Carroll Daily Times Herald

Carroll, IA

11 Apr 1945




Saves Unit by Knocking Out A Nazi Tank

By Frank Miles
(Daily Time Herald War Correspondent)

In the Field with the First Army (IDPA) -- Captain Stanley J. Jones, Primrose, of the 28th division, who attained his present rank through promotion from first lieutenant has been made an infantry company commander in recognition of splendid combat service.

The captain was awarded the Silver Star for gallantry in action during von Rundstedt's Ardennes counteroffensive when he knocked out a nazi tank with a bazooka and kept the Germans from over-running his company's position.

Captain Jones became acting company commander in November after his commanding officer was wounded in the bloody battle in the Hurtgen forest and was evacuated. He led his outfit through a maze of booby-trapped and barbed wired entanglements and concrete fortifications to capture the shell-shattered village of Simonskall.

The captain's Silver Star citation reads in part:

"Visualizing that the town was about to be over-run and it would be impossible to evacuate the wounded, First
Lieutenant Jones procured a bazooka, and with utter disregard for his own safety, advanced under small arms fire to a position, where he successfully knocked out the menacing enemy tank with three direct hits."

Captain Jones was an instructor in Shannon City high school before he entered the army. He has a B.S. degree from Parsons College, is married and has one child.

Sgt. Jack A. Freedman, Burlington, has been promoted from private first class in the 28th infantry of the Eighth division which in Normandy, Brittany, Brest, the Crozon Peninsula, Luxembourg and Germany has participated in some of the toughest fighting in Europe.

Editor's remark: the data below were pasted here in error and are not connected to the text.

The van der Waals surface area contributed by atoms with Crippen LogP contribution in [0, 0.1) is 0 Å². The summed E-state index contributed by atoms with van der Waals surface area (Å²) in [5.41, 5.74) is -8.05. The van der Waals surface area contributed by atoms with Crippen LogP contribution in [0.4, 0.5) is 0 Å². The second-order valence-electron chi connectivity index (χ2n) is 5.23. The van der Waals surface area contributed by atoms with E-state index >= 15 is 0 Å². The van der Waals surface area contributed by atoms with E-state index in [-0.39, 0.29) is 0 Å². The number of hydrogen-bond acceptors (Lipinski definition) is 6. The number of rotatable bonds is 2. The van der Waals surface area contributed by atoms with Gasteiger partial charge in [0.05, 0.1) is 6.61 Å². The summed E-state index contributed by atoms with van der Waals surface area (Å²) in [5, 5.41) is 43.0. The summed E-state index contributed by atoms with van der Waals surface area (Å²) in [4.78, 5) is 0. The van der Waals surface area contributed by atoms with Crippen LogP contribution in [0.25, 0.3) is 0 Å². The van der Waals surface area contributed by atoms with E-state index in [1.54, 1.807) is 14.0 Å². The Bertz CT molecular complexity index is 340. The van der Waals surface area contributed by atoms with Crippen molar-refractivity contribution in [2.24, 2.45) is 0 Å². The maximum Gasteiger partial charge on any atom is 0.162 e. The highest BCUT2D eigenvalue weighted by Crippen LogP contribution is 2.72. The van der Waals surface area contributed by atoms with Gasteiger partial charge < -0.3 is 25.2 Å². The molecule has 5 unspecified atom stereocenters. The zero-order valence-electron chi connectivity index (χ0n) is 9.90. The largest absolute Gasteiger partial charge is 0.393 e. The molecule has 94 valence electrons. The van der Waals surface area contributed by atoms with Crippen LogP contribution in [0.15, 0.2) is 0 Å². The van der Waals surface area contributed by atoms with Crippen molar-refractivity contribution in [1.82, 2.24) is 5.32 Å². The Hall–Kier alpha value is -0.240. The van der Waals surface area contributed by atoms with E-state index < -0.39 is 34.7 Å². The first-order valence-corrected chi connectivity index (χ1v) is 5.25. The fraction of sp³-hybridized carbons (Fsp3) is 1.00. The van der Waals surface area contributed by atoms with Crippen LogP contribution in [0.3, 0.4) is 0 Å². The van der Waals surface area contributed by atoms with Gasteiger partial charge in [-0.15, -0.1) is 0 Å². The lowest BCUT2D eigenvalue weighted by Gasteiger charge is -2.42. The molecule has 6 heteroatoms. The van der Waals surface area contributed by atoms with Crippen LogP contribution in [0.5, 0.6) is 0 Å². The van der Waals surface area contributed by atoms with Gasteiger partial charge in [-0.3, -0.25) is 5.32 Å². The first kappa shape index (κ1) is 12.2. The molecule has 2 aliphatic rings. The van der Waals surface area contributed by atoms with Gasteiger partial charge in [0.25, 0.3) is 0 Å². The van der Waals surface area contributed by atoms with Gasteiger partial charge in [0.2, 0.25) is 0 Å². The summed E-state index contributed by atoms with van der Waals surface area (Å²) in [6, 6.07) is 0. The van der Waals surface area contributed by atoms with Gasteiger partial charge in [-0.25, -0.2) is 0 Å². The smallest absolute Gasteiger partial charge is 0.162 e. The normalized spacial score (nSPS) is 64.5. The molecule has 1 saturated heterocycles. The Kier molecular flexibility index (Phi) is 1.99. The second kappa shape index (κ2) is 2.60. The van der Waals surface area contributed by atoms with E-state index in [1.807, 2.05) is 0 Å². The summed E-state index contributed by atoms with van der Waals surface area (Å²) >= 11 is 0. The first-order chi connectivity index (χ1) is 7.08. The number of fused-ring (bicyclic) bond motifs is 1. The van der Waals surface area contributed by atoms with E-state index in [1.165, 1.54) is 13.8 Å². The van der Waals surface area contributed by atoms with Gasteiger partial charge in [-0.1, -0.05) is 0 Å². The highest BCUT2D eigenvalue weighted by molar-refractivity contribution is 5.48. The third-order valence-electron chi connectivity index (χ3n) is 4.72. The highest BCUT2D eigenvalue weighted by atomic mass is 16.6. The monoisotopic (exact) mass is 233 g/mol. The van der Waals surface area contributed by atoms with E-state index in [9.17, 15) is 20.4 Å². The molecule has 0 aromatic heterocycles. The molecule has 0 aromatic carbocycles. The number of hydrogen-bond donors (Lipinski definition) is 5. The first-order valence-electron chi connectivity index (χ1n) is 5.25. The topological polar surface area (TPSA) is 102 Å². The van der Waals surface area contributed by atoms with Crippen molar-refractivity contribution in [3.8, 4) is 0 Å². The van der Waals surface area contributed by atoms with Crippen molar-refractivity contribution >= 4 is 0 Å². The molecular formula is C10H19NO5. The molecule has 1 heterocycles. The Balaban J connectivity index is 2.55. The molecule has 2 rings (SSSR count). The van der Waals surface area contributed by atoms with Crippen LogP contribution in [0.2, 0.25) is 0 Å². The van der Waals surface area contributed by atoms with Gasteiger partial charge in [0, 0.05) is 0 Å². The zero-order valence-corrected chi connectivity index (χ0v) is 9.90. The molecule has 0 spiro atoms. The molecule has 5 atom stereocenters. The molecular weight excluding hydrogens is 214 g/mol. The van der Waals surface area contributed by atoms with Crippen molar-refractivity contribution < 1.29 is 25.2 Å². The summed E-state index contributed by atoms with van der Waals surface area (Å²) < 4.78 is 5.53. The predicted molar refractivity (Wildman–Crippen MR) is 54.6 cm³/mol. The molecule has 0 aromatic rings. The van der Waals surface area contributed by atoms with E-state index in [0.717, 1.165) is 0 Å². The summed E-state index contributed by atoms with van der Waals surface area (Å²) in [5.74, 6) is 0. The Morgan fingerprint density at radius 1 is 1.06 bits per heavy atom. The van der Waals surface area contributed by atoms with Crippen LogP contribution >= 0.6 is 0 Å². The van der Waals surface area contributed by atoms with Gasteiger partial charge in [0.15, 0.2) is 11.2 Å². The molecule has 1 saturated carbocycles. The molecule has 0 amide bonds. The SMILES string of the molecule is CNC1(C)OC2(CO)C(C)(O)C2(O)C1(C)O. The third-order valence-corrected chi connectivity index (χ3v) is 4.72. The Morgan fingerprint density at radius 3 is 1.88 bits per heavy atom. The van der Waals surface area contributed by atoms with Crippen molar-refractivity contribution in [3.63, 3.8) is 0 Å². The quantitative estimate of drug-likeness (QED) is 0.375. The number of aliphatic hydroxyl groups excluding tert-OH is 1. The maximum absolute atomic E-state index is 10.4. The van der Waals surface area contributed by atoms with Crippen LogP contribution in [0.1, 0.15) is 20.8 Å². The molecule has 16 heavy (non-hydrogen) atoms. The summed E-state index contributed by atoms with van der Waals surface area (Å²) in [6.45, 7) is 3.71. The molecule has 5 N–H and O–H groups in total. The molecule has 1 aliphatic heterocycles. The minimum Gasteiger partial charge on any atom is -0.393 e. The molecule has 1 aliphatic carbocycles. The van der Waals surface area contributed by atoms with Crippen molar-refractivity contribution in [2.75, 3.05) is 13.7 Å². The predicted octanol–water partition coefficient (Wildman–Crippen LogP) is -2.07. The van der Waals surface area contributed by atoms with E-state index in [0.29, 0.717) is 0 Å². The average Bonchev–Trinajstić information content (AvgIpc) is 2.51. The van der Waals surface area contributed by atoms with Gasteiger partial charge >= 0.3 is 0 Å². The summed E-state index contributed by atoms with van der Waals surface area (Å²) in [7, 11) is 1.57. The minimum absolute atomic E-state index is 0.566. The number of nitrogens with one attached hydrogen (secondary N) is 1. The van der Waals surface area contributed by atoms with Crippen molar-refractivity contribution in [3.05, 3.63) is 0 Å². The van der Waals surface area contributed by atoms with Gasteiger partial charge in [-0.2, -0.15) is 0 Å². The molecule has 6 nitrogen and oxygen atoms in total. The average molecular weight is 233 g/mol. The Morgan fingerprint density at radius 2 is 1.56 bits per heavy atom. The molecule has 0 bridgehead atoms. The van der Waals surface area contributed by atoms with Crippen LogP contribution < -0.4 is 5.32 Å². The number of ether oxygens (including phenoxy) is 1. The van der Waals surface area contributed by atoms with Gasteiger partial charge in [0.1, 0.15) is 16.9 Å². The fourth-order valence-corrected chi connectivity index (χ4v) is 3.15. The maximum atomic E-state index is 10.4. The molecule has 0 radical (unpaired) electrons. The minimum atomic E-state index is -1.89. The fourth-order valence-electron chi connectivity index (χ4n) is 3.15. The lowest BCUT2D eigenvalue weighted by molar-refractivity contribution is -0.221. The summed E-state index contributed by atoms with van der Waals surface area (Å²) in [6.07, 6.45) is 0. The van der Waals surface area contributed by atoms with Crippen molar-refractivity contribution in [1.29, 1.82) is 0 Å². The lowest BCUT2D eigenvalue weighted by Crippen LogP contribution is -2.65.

Pfc. Fred E. Martinson, Des Moines of the Ninth army, was in a patrol of seven men, who under enemy machine gun fire killed one Jerry, wounded two and captured 29 prisoners, three 25 mm. ack ack guns and a machine gun.

Pfc. Lynn Richman, a Coralville, was sitting on a slope when a German 88 shel landed near him and proved to be a dud.

William "Bill" Troughton, stocky, genial war correspondent from the London Daily Express, and I were up front together in the fight for Cologne. Two nights later he introduced me to massive Peter Lawless of the London Daily Telegraph. The next day Lawless was killed, Troughton was wounded in the legs and Walter Farr of the London daily Mail was slightly wounded by a nazi shell.

While I was writing this article Troughton hobbled by with a grin.

He was in the British air forces and infantry two years during World War I.

Source: Carroll Daily Times Herald, April 11, 1945

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